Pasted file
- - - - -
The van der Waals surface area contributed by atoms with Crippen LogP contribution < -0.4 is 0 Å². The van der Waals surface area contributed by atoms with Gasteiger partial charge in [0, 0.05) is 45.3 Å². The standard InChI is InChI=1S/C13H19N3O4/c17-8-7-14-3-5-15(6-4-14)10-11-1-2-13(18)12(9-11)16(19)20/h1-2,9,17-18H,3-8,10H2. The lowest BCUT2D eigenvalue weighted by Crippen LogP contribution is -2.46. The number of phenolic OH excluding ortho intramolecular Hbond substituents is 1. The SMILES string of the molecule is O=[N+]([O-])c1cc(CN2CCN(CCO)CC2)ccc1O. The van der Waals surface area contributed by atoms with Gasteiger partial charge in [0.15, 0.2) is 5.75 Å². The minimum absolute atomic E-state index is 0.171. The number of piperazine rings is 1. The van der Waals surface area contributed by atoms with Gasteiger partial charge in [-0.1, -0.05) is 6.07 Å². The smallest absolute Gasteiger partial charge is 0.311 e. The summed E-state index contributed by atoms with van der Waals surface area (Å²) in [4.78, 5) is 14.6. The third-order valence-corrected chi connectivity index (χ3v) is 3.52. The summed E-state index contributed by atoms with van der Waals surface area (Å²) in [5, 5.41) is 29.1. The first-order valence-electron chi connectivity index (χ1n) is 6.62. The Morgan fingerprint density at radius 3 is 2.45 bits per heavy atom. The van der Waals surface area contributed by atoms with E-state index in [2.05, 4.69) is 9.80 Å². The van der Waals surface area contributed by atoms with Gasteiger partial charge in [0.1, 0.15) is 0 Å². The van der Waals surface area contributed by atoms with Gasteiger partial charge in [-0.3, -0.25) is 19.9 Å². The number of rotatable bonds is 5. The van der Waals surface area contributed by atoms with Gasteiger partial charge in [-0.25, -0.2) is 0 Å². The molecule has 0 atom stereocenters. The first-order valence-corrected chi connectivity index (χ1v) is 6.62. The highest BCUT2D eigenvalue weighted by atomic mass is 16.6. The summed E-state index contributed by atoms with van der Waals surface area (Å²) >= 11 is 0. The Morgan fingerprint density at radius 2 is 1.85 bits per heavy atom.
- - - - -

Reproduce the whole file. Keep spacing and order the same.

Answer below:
The van der Waals surface area contributed by atoms with Crippen LogP contribution < -0.4 is 0 Å². The van der Waals surface area contributed by atoms with Gasteiger partial charge in [0, 0.05) is 45.3 Å². The standard InChI is InChI=1S/C13H19N3O4/c17-8-7-14-3-5-15(6-4-14)10-11-1-2-13(18)12(9-11)16(19)20/h1-2,9,17-18H,3-8,10H2. The lowest BCUT2D eigenvalue weighted by Crippen LogP contribution is -2.46. The number of phenolic OH excluding ortho intramolecular Hbond substituents is 1. The SMILES string of the molecule is O=[N+]([O-])c1cc(CN2CCN(CCO)CC2)ccc1O. The van der Waals surface area contributed by atoms with Gasteiger partial charge in [0.15, 0.2) is 5.75 Å². The minimum absolute atomic E-state index is 0.171. The number of piperazine rings is 1. The van der Waals surface area contributed by atoms with Gasteiger partial charge in [-0.1, -0.05) is 6.07 Å². The smallest absolute Gasteiger partial charge is 0.311 e. The summed E-state index contributed by atoms with van der Waals surface area (Å²) in [4.78, 5) is 14.6. The third-order valence-corrected chi connectivity index (χ3v) is 3.52. The summed E-state index contributed by atoms with van der Waals surface area (Å²) in [5, 5.41) is 29.1. The first-order valence-electron chi connectivity index (χ1n) is 6.62. The Morgan fingerprint density at radius 3 is 2.45 bits per heavy atom. The van der Waals surface area contributed by atoms with E-state index in [2.05, 4.69) is 9.80 Å². The van der Waals surface area contributed by atoms with Gasteiger partial charge in [0.1, 0.15) is 0 Å². The van der Waals surface area contributed by atoms with Gasteiger partial charge in [-0.3, -0.25) is 19.9 Å². The number of rotatable bonds is 5. The van der Waals surface area contributed by atoms with Gasteiger partial charge in [-0.25, -0.2) is 0 Å². The molecule has 0 atom stereocenters. The first-order valence-corrected chi connectivity index (χ1v) is 6.62. The highest BCUT2D eigenvalue weighted by atomic mass is 16.6. The summed E-state index contributed by atoms with van der Waals surface area (Å²) >= 11 is 0. The Morgan fingerprint density at radius 2 is 1.85 bits per heavy atom.